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8 of 8 people found the following review helpful
5.0 out of 5 stars This book is well worth of my shelf space.
You should read, at least, a book or two about biographies of such noble people as Nelson Mandela, whose lives have been a blessing to the world. This was a great inspirational book and helped me to realize how simple and small things in life could bring so much joy into one's life. Far too often, I personally take simple pleasures of life for granted. The freedom is not...
Published on July 4 2004 by A. Tserendavaa

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3 of 3 people found the following review helpful
3.0 out of 5 stars The Struggle of One Man Can Change a Nation
Long Walk to Freedom is an experience to be remembered. Although the book is an autobiography, the details are exquisite. It is apparent that Mandela wrote this book not to boast over a life of fame or fortune, but to guide us through a lifetime struggle filled of humiliation and pride, success and defeat. Throughout Mandela's journey, we learn insight into Mandela's...
Published on May 29 2003 by chickita_de_bandera


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8 of 8 people found the following review helpful
5.0 out of 5 stars This book is well worth of my shelf space., July 4 2004
By 
A. Tserendavaa (United States) - See all my reviews
(REAL NAME)   
You should read, at least, a book or two about biographies of such noble people as Nelson Mandela, whose lives have been a blessing to the world. This was a great inspirational book and helped me to realize how simple and small things in life could bring so much joy into one's life. Far too often, I personally take simple pleasures of life for granted. The freedom is not free and the book cites how the freedom is brought at the expense of sacrifices of our fathers. The book is very well written and what impresses me is Nelson Mandela's mastery of English language.
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3 of 3 people found the following review helpful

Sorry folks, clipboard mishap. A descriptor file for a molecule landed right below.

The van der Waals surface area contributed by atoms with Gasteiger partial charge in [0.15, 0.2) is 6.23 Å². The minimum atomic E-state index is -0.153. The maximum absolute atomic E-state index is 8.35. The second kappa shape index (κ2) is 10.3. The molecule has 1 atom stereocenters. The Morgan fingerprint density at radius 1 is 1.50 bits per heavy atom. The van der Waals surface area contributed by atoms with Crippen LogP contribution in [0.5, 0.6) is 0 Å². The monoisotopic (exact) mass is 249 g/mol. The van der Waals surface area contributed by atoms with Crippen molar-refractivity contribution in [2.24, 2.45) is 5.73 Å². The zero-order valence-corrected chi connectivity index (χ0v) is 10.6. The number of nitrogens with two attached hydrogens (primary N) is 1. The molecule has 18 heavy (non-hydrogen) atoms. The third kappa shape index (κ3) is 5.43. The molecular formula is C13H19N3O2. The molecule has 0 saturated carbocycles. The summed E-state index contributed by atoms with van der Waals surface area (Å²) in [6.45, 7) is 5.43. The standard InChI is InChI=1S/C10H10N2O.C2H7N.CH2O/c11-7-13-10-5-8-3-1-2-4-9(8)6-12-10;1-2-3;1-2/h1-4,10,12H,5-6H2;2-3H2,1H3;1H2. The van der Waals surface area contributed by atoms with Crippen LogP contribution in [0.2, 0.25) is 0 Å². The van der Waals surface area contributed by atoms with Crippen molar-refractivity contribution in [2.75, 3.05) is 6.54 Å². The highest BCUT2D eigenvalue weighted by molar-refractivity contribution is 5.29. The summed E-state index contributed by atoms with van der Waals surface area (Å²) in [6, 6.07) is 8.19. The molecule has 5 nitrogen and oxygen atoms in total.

3.0 out of 5 stars The Struggle of One Man Can Change a Nation, May 29 2003
Long Walk to Freedom is an experience to be remembered. Although the book is an autobiography, the details are exquisite. It is apparent that Mandela wrote this book not to boast over a life of fame or fortune, but to guide us through a lifetime struggle filled of humiliation and pride, success and defeat. Throughout Mandela's journey, we learn insight into Mandela's thoughts, and the long walk he took to overcome the odds. Although his struggle was not easy, Mandela never quit, and for that he is a man to be commended by millions. Perhaps, Mandela wrote this book to teach us all a lesson in the true merit of human heart, "No one is born hating another person because of the color of their skin, or his background, or his religion. People must learn to hate, and if they can learn to hate, they can be taught to love, for love comes more naturally to the human heart than its opposite." (622) Though the book is long, and at times tedious, it is filled with a variety of storylines that keeps the reader intrigued. Between the fight to keep his family alive and well, Mandela also battles the South African government, other political organizations, oppressors of freedom, and the South African court of law. In doing this, Mandela shows how a man's life is not only a complex event, but also a road with many paths. He also shows us how one man's paths can cross and change the course of history, and the oppression of a nation. This book is bound to keep readers captivated, as it involves more than one element of Mandela's life. No matter your name, your age, or the color of your skin, Long Walk to Freedom by Nelson Mandela is a book that will guide you through a struggle that we all are fighting for; the struggle against discrimination.
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2 of 2 people found the following review helpful
5.0 out of 5 stars INSPIRING!!, Jan. 20 2012
This book was incredibly inspiring. It is the kind of book that you never want to put down. I would recommend this book to anyone and everyone, because I think each one of us can learn something from Nelson Mandela's thought provoking life story. Happy reading!
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5.0 out of 5 stars Portrait of a Leader for All Times, Nov. 18 2008
By 
Donald Mitchell "Jesus Loves You!" (Thanks for Providing My Reviews over 124,000 Helpful Votes Globally) - See all my reviews
(#1 HALL OF FAME)    (TOP 50 REVIEWER)   
If you read only one autobiography this year, I recommend this one.

Leadership breakthroughs are few and far between. They are even rarer in the political arena. Although I had closely followed the path to an integrated democracy in South Africa (and worked hard on the anti-apartheid sanctions and boycotts), much of Nelson Mandela's struggle was hidden to me at the time. Only after the reconciliation had gone on for a number of years did it become apart how remarkable this man's contribution has been.

Recently, I read Playing the Enemy which described some of the nuances in how Mandela conceived of creating a peaceful transition through an unauthorized sole negotiation from a prison cell. Those stories impressed me even more. Now, I had to read the autobiography. And I'm glad I did.

Let me warn you, however, that Nelson Mandela is so self-effacing that the real story of what he accomplished and how he did it doesn't fully come through in the autobiography, Long Walk to Freedom. I recommend that you read Playing The Enemy first.